None of the vaccines are 100 percent. It is likely that a vaccinated individual will not get a severe case of COVID-19. However, relaxing precautions too soon before we have a national decrease in cases is not a good idea.

Bottom line is COVID precautions need to last until the number of cases begins to drop. Simply ignoring them because you have received the vaccine is not necessarily the best idea.

President Trump received monoclonal antibody for his COVID infection. So did Rudy Guiliani and Chris Christie. All three did well after receiving it. The initial problem was that there was not enough of it available. Now there is plenty available. However, it is not being used.

The issue is that it is only effective early in the course of the disease. It is not useful for hospitalized patients. Thus a person must get a positive test soon after the illness starts to be a candidate. Many people wait too long. By then it is too late to use it.

Side effects

As we give COVID vaccines to nursing home residents, we have uncovered a new issue. The vaccine was tested on mostly healthy individuals. Those individuals could deal with the annoying side effects. However, some frail nursing home residents may not do so.

Norway has reported nursing home resident deaths after the vaccine. The deaths were not from the vaccine. They were from the side effects that were enough to push frail nursing home patients over the edge.

A study from Switzerland found that school closures did result in decreased COVID-19 infections.

However, it was not because the students stayed at home. It was because the parents stayed at home with the children. The decreased outdoor mobility of the parents resulted in fewer cases.

Of course Switzerland is not the U.S. so those statistics might not apply here.

COVID precautions have had a side effect. So far they are doing a good job of keeping flu cases down. If we treated every flu season the way we are treating COVID, there would even be fewer deaths from the flu every year.

Some doubt remains

Some people continue to think that COVID-19 infection is not that serious. A surgeon from Texas disagreed.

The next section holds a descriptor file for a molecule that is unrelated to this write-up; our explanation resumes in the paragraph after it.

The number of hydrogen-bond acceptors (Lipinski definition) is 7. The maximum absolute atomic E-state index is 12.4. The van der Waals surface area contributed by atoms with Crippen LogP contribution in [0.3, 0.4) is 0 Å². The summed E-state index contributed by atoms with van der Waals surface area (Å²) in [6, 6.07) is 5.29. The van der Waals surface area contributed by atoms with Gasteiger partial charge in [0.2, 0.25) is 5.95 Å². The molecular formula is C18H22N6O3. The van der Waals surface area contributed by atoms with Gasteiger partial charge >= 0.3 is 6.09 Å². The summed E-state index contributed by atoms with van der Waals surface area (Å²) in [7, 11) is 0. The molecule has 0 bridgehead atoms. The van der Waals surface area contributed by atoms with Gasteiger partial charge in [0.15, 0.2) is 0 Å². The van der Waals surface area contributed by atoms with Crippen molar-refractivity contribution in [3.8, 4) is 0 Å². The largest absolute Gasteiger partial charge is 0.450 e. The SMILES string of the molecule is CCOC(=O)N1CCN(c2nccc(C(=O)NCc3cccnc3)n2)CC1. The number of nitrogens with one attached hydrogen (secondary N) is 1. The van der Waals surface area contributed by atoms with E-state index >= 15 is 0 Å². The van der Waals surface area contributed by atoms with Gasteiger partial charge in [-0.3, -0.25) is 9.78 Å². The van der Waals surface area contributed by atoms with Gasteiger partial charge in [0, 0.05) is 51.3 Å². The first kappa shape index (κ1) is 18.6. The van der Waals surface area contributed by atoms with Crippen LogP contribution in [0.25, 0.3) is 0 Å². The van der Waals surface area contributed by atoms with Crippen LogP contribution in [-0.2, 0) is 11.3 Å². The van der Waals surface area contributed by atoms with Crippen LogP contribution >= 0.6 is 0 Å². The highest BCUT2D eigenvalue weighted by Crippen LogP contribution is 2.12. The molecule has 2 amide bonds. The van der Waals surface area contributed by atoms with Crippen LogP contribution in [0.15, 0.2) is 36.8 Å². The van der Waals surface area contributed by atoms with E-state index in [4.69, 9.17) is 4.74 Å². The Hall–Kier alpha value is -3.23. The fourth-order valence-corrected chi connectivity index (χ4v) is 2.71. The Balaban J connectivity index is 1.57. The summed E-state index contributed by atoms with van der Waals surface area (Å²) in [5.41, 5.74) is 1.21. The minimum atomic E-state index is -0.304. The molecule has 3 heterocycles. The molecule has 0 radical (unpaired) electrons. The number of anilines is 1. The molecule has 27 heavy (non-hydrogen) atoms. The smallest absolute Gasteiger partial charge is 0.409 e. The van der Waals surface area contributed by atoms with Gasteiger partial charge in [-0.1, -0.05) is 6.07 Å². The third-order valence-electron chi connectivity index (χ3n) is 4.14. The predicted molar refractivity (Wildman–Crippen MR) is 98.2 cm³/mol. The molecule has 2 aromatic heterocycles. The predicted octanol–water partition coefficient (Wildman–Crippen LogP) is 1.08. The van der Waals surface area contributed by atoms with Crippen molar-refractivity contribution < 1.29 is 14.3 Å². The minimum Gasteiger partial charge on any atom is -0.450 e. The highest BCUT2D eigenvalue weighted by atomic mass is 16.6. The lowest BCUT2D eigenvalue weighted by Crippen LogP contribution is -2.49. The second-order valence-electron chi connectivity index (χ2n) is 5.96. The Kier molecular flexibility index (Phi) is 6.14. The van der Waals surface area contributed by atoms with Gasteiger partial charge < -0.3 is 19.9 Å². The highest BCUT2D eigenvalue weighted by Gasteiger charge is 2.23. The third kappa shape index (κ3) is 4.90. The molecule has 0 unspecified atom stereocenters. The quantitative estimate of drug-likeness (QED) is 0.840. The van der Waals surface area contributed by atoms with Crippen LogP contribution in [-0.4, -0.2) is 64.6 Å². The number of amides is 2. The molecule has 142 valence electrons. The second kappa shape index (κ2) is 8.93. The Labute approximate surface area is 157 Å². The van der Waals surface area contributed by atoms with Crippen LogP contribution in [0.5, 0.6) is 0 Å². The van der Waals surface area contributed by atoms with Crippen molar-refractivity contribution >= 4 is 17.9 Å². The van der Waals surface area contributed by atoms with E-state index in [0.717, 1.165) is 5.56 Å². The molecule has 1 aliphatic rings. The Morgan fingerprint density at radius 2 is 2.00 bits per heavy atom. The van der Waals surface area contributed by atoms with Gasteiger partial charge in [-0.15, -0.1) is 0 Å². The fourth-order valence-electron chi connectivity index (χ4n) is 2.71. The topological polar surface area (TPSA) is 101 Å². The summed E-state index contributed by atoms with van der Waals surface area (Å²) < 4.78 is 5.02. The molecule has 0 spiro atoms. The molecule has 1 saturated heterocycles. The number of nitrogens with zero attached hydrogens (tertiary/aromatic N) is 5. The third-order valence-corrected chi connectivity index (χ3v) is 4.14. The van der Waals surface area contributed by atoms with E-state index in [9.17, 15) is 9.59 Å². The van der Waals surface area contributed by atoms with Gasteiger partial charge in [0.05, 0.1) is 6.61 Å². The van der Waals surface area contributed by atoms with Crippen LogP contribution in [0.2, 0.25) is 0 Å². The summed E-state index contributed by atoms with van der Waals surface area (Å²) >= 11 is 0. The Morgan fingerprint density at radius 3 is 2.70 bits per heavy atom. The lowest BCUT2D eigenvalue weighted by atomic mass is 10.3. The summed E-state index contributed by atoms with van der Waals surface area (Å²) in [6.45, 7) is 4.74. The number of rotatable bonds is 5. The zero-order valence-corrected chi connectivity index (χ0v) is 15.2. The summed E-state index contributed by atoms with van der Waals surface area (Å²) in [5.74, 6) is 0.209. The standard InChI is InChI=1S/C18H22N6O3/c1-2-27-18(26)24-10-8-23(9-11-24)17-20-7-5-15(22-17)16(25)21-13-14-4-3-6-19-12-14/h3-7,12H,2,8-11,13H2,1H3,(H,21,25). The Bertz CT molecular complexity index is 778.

Dr. Brittany Bankhead-Kendall shared X-ray examples with CBS. A normal lung is mostly black due to the air present. A smoker’s lung shows some whitened areas. A COVID-19 lung shows a lot less air. (See the X-rays above).

Fenofibrate is a cholesterol lowering drug. It is currently in Phase III trials as a possible treatment for COVID-19. The logic is that individuals with lung problems from the disease build up fat in their lungs. This drug could reduce the amount of fat.

The NFL had an intense system of testing players and support personnel this year. Thus the numbers should provide us with the most accurate incidence of infection in the general population. In the U.S. in general about 7.2 percent of the population has currently been infected. Player positive tests were at 10 percent. Staff positive tests were at 9 percent.

Thus there are people in the general population who have had COVID-19 infections without being identified. The good news is it looks like that number is not a large one.

The one caution in interpretation is that the NFL did not start the testing until later in the COVID-19 period.

Hope for the future

Last week I reported Israel already having almost 20 percent of their population vaccinated. This week they are reporting a 33 percent decrease in COVID cases.

This is further evidence that vaccine is good news.